The Electrical trades section of the Office of the Technical Regulator (OTR) monitors and regulates the safety and technical standards of South Australia’s electrical installation industry.

Put simply, it governs electricians, electrical installations and electrical product safety in South Australia.

This page is aimed at electricians who undertake electrical installations, as well as businesses and individuals that work in the electrical trade industry. Members of the public looking for electrical safety advice, have enquiries or wish to submit complaints will also find this page useful.

Here you can find information on compliance, reporting, product approvals, auditing, the Australian Standards as well as how to contact the OTR’s Electrical trades section.

If you’re looking for technical regulation for larger-scale electricity infrastructure, also visit our OTR Infrastructure page.

Expand each of the topic headings below for further information.

Electricians must issue an eCoC to customers after completing any electrical work. These are legal documents, required by law under the Electricity Act 1996.

Only people with an appropriate and registered licence can legally fill out an eCoC and certify work.

The purpose of an eCoC is to:

  • enable self-certification of electrical work,
  • assure the customer that the work is installed, examined and tested to the required Australian Standards,
  • protect the electrician by limiting their liability to the work they have carried out,
  • allow the Office of the Technical Regulator to audit electrical installations for safety and technical compliance.

Prepare, submit, and track your certificates on the eCoC portal

Penalties for not issuing or incorrectly issuing an eCoC include warnings, expiation notices, disciplinary interviews and potential legal action under section 61 of the Electricity Act 1996 with penalties of up to $5000.

All incidents involving electricity that results in electric shock, electrical burns or a prescribed fire must be reported to the OTR Electrical trades section. This must be by the electricity entity, the electrician or the occupier of the premises where the incident occurred.

Prescribed fire means a fire that involves the attendance of an emergency services organisation.

This is legally enforced by the Electricity Act 1996 and the Electricity (General) Regulations 1997.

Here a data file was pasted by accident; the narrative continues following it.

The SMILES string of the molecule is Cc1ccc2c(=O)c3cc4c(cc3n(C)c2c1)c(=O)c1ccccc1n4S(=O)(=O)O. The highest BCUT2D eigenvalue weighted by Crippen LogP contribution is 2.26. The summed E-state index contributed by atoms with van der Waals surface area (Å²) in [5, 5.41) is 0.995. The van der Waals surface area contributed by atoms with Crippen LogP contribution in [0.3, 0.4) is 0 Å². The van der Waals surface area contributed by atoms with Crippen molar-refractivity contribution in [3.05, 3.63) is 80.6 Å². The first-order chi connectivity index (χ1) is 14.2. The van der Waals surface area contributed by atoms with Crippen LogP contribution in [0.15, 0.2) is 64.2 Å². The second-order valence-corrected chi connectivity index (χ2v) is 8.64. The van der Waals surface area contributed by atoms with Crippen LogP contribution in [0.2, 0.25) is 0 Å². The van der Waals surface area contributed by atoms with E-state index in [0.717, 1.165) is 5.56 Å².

If the incident occurred in a workplace, you must also report it to Safework SA.

Timeframes

The timeframes allowed will depend on the severity of injuries from the incident:

  • A death must be reported immediately by phone: 1800 558 811
  • Any incident where a person requires medical assistance must be reported within one working day, either by phone or online.
  • All other incidents involving electricity must be reported within 10 working days of the day of the incident, by phone, post or online.

Contact information for reporting

Phone

  • 8226 5518 (Monday to Friday, 8.30 am to 4.30 pm)
  • 1800 558 811 (24/7 - emergencies only)

Email or post

Certain electrical appliances (proclaimed products) must be certified by a recognised Australian approving body before they can be sold, hired or installed in South Australia.

Non-proclaimed products can be voluntarily certified.

Proclaimed products manufactured in, or directly imported into, South Australia must have an approval certificate. The OTR will only issue an approval certificate for a South Australian based business.

Applying for an electrical product safety approval

All new product approval applications must be submitted through the Electrical Equipment Safety System (EESS).

Proclaimed products are equivalent to Level 3 - Electrical Equipment as specified on the EESS website.

There are application fees associated with creating, modifying and renewing an approval application.

If you’re intending to submit an approval application for the first time with the OTR, please contact us to discuss your application before you proceed.

Once approved

An approval certificate is usually issued for five years.

The product must bear the Regulatory Compliance Mark (RCM) in accordance with the EESS.

For further information

Contact the OTR Electrical section.

Electrical licencing